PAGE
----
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NASA's newest deep space capsule Orion, is getting ready for its first uncrewed test flight, launching next week.
The space agency and Lockheed Martin - the company that manufactured Orion for NASA - have given the "go" to proceed with the capsule's robotic test on Dec. 4. The company and agency finished their "Flight Readiness Review" on Nov. 20, clearing the way for Orion's first test flight.
"The FRR is a rigorous assessment of the spacecraft, its systems, mission operations and support functions needed to successfully complete Orion’s first voyage to space," NASA officials said in a statement.
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NASA officials hope that Orion will eventually be able to take humans to deep space destinations like Mars, but first, the capsule's systems need to get through a series of flight tests starting with the first one next week.
Orion is scheduled to launch to space atop a United Launch Alliance Delta 4 Heavy rocket from Florida. The spacecraft is outfitted with more than 1,000 sensors to gather data about how the capsule performs under the harsh conditions in space and during re-entry.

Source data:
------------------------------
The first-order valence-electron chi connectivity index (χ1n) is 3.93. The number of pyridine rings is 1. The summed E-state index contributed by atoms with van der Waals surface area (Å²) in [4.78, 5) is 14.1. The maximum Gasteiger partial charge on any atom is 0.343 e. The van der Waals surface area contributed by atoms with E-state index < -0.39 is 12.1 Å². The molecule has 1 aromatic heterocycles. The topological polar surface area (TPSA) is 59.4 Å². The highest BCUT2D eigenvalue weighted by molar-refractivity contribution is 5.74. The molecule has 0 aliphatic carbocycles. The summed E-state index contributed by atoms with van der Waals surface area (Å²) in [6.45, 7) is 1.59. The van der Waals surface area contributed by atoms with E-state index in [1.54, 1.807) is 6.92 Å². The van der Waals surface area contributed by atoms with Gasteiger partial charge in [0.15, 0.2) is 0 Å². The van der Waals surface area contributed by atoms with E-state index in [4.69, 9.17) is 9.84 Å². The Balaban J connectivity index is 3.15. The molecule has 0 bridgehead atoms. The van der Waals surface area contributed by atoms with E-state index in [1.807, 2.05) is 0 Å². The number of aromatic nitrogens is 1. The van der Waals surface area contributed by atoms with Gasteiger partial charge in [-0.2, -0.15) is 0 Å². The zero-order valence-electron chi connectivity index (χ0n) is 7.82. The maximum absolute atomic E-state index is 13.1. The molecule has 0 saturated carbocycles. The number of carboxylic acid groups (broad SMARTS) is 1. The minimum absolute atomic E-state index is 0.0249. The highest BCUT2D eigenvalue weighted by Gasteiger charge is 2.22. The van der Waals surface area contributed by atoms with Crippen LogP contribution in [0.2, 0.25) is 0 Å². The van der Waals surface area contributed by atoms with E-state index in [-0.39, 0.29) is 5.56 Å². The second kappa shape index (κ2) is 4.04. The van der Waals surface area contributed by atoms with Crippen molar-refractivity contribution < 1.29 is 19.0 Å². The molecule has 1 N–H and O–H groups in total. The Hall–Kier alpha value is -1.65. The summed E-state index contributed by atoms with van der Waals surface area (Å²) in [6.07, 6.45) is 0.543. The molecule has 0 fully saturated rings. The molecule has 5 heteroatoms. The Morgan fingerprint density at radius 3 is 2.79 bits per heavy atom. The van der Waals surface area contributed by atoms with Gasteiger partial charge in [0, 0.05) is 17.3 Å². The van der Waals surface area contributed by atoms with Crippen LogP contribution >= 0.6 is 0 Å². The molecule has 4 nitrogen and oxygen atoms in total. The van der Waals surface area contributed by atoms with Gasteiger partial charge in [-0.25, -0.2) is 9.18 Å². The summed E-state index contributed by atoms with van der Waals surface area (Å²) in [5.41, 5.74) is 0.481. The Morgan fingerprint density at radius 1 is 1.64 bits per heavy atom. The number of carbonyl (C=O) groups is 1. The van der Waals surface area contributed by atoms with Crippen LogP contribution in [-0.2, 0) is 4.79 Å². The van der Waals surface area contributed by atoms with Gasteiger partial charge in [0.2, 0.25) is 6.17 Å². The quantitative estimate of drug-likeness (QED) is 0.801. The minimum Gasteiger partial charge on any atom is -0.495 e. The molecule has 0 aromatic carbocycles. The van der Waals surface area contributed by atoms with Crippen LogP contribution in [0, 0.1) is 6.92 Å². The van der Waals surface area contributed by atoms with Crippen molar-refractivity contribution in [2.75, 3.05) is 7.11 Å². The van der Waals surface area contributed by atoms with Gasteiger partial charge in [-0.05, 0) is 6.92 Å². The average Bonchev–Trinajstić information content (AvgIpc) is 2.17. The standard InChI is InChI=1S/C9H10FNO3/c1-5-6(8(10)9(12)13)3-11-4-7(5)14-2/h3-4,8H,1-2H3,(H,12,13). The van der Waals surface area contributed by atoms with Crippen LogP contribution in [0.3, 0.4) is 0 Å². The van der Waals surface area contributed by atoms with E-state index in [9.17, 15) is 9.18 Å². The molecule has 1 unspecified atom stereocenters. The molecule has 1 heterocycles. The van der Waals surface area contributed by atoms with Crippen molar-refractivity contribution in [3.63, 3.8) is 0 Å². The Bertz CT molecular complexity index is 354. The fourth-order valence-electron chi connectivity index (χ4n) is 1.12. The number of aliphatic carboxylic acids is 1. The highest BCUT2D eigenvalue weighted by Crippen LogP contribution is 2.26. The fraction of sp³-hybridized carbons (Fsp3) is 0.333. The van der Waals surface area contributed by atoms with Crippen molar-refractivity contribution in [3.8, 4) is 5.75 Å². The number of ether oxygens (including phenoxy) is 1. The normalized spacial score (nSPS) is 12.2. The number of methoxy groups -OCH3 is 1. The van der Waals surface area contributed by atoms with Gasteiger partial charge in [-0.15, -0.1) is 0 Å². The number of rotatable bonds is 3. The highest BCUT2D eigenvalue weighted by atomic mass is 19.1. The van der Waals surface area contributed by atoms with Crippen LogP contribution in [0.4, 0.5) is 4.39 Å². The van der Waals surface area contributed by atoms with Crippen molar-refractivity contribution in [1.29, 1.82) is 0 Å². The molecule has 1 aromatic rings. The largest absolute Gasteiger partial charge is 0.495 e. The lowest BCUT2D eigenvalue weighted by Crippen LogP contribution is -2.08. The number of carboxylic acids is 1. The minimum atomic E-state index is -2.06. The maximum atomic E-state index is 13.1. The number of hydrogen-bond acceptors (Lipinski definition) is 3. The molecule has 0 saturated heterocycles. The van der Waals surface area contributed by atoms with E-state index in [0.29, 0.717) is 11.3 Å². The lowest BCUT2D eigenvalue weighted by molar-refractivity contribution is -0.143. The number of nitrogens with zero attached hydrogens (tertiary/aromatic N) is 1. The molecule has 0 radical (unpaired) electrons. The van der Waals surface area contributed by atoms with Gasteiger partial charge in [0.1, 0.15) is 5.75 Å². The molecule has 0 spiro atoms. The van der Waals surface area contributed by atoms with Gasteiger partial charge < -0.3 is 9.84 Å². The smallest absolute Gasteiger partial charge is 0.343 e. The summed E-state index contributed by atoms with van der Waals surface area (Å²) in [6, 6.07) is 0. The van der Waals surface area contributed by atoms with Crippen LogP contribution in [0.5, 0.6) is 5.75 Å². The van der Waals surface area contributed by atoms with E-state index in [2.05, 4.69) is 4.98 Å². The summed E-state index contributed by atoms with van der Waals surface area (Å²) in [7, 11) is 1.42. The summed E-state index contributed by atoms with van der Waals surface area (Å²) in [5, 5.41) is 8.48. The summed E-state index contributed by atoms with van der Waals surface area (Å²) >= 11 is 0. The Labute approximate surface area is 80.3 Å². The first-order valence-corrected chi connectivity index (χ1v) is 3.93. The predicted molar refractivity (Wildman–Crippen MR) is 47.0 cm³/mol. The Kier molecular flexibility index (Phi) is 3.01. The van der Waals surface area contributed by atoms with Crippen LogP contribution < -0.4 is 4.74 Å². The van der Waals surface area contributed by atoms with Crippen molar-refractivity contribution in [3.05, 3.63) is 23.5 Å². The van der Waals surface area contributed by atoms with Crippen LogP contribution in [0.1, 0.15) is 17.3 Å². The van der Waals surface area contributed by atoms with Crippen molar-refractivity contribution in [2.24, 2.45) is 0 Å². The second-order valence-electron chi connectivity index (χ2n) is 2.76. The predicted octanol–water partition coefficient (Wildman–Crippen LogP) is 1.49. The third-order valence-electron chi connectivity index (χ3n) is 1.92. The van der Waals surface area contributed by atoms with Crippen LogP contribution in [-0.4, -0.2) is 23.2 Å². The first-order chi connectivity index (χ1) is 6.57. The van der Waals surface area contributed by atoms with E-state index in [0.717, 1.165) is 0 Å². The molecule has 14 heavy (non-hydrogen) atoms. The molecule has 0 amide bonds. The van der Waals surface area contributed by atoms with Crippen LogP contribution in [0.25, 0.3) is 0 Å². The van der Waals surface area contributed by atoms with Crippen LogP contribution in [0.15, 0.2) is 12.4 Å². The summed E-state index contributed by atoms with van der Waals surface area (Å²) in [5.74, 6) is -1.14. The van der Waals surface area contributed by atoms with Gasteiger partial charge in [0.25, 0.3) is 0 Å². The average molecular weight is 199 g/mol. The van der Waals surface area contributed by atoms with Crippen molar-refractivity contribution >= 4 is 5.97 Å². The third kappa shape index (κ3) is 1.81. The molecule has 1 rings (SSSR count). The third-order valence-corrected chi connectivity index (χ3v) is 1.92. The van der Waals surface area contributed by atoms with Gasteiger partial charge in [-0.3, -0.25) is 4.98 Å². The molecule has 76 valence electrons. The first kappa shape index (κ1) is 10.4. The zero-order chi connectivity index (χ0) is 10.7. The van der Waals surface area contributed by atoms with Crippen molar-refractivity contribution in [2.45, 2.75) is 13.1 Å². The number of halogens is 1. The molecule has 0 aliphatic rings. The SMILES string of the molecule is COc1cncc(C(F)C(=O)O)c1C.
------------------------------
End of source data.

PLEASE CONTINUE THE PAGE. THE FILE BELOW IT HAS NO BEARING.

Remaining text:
In total, the test flight should last about 4.5 hours. Orion will make two orbits of Earth with one of them taking it as high as 3,600 miles from the planet. The spacecraft will gain speed as it comes back down from its position in orbit, before re-entering the atmosphere. Orion's heat shield is the largest of its kind ever manufactured, and the test will help scientists see if it can efficiently protect the capsule during re-entry.
The test — called Exploration Flight Test-1 — will also help officials check out Orion's parachute system, designed to slow down the spacecraft before its expected splashdown in the Pacific Ocean. Officials will be on hand to fish Orion out of the ocean after it returns to Earth.
NASA, U.S. Navy and Lockheed Martin officials have started to prepare for activities after splashdown.
"At Naval Base San Diego, two Navy ships, the USS Anchorage and the USNS Salvor, have been outfitted with the necessary tools and equipment needed to return Orion to land after the flight test," NASA officials said in the same statement.
Source : Foxnews